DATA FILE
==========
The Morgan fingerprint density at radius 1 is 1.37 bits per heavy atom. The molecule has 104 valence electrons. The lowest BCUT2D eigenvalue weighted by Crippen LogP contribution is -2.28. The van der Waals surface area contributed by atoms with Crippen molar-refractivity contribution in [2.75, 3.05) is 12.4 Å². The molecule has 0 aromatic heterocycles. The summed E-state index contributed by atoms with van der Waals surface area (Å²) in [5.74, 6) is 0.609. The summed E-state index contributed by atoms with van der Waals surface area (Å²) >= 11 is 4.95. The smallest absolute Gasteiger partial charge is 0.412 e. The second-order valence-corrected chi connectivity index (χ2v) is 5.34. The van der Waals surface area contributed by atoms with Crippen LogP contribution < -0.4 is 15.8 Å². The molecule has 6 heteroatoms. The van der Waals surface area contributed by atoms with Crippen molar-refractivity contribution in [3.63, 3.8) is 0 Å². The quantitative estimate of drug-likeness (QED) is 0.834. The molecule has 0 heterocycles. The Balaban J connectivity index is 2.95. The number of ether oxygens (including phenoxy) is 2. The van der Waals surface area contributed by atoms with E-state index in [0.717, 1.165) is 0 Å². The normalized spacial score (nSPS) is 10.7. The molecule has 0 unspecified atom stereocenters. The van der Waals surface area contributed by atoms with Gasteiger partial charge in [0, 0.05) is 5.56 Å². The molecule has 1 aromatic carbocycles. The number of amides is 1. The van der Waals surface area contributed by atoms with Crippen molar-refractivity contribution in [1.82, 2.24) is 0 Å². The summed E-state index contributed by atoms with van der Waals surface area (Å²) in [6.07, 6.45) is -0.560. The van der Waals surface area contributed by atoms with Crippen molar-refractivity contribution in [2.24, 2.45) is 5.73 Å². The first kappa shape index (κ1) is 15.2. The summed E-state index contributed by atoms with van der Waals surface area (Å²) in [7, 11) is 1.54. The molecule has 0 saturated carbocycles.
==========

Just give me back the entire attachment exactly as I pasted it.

The Morgan fingerprint density at radius 1 is 1.37 bits per heavy atom. The molecule has 104 valence electrons. The lowest BCUT2D eigenvalue weighted by Crippen LogP contribution is -2.28. The van der Waals surface area contributed by atoms with Crippen molar-refractivity contribution in [2.75, 3.05) is 12.4 Å². The molecule has 0 aromatic heterocycles. The summed E-state index contributed by atoms with van der Waals surface area (Å²) in [5.74, 6) is 0.609. The summed E-state index contributed by atoms with van der Waals surface area (Å²) >= 11 is 4.95. The smallest absolute Gasteiger partial charge is 0.412 e. The second-order valence-corrected chi connectivity index (χ2v) is 5.34. The van der Waals surface area contributed by atoms with Crippen LogP contribution < -0.4 is 15.8 Å². The molecule has 6 heteroatoms. The van der Waals surface area contributed by atoms with Crippen molar-refractivity contribution in [3.63, 3.8) is 0 Å². The quantitative estimate of drug-likeness (QED) is 0.834. The molecule has 0 heterocycles. The Balaban J connectivity index is 2.95. The number of ether oxygens (including phenoxy) is 2. The van der Waals surface area contributed by atoms with E-state index in [0.717, 1.165) is 0 Å². The normalized spacial score (nSPS) is 10.7. The molecule has 0 unspecified atom stereocenters. The van der Waals surface area contributed by atoms with Gasteiger partial charge in [0, 0.05) is 5.56 Å². The molecule has 1 aromatic carbocycles. The number of amides is 1. The van der Waals surface area contributed by atoms with Crippen molar-refractivity contribution in [1.82, 2.24) is 0 Å². The summed E-state index contributed by atoms with van der Waals surface area (Å²) in [6.07, 6.45) is -0.560. The van der Waals surface area contributed by atoms with Crippen molar-refractivity contribution in [2.24, 2.45) is 5.73 Å². The first kappa shape index (κ1) is 15.2. The summed E-state index contributed by atoms with van der Waals surface area (Å²) in [7, 11) is 1.54. The molecule has 0 saturated carbocycles.